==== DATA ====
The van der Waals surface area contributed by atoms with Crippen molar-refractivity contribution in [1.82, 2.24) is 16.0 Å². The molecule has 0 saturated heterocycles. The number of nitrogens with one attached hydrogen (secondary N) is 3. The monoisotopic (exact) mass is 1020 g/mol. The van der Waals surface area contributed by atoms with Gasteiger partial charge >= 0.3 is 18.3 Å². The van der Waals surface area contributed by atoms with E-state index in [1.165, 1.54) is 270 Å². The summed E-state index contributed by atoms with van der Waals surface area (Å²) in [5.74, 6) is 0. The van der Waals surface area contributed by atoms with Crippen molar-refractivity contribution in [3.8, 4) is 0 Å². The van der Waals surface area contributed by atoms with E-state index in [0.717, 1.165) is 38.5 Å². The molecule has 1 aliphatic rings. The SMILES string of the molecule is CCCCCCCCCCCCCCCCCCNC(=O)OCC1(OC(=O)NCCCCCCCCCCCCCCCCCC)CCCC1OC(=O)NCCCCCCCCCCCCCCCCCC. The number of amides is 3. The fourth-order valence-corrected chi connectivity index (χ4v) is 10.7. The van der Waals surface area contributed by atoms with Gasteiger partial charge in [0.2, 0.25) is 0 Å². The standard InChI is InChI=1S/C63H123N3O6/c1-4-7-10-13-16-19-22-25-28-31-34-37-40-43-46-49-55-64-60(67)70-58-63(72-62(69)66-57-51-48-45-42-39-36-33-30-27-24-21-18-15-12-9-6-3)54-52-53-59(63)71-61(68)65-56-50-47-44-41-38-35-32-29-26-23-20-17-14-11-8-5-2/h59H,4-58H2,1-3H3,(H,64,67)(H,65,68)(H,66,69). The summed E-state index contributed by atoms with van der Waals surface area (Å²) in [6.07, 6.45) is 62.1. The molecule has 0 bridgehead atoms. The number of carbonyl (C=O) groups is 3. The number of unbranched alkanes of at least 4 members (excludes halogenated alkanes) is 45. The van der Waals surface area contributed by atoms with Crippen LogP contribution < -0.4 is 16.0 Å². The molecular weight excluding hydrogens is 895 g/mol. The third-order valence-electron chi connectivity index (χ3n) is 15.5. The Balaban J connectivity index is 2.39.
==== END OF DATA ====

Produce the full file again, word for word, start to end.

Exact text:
The van der Waals surface area contributed by atoms with Crippen molar-refractivity contribution in [1.82, 2.24) is 16.0 Å². The molecule has 0 saturated heterocycles. The number of nitrogens with one attached hydrogen (secondary N) is 3. The monoisotopic (exact) mass is 1020 g/mol. The van der Waals surface area contributed by atoms with Gasteiger partial charge >= 0.3 is 18.3 Å². The van der Waals surface area contributed by atoms with E-state index in [1.165, 1.54) is 270 Å². The summed E-state index contributed by atoms with van der Waals surface area (Å²) in [5.74, 6) is 0. The van der Waals surface area contributed by atoms with Crippen molar-refractivity contribution in [3.8, 4) is 0 Å². The van der Waals surface area contributed by atoms with E-state index in [0.717, 1.165) is 38.5 Å². The molecule has 1 aliphatic rings. The SMILES string of the molecule is CCCCCCCCCCCCCCCCCCNC(=O)OCC1(OC(=O)NCCCCCCCCCCCCCCCCCC)CCCC1OC(=O)NCCCCCCCCCCCCCCCCCC. The number of amides is 3. The fourth-order valence-corrected chi connectivity index (χ4v) is 10.7. The van der Waals surface area contributed by atoms with Gasteiger partial charge in [0.2, 0.25) is 0 Å². The standard InChI is InChI=1S/C63H123N3O6/c1-4-7-10-13-16-19-22-25-28-31-34-37-40-43-46-49-55-64-60(67)70-58-63(72-62(69)66-57-51-48-45-42-39-36-33-30-27-24-21-18-15-12-9-6-3)54-52-53-59(63)71-61(68)65-56-50-47-44-41-38-35-32-29-26-23-20-17-14-11-8-5-2/h59H,4-58H2,1-3H3,(H,64,67)(H,65,68)(H,66,69). The summed E-state index contributed by atoms with van der Waals surface area (Å²) in [6.07, 6.45) is 62.1. The molecule has 0 bridgehead atoms. The number of carbonyl (C=O) groups is 3. The number of unbranched alkanes of at least 4 members (excludes halogenated alkanes) is 45. The van der Waals surface area contributed by atoms with Crippen LogP contribution < -0.4 is 16.0 Å². The molecular weight excluding hydrogens is 895 g/mol. The third-order valence-electron chi connectivity index (χ3n) is 15.5. The Balaban J connectivity index is 2.39.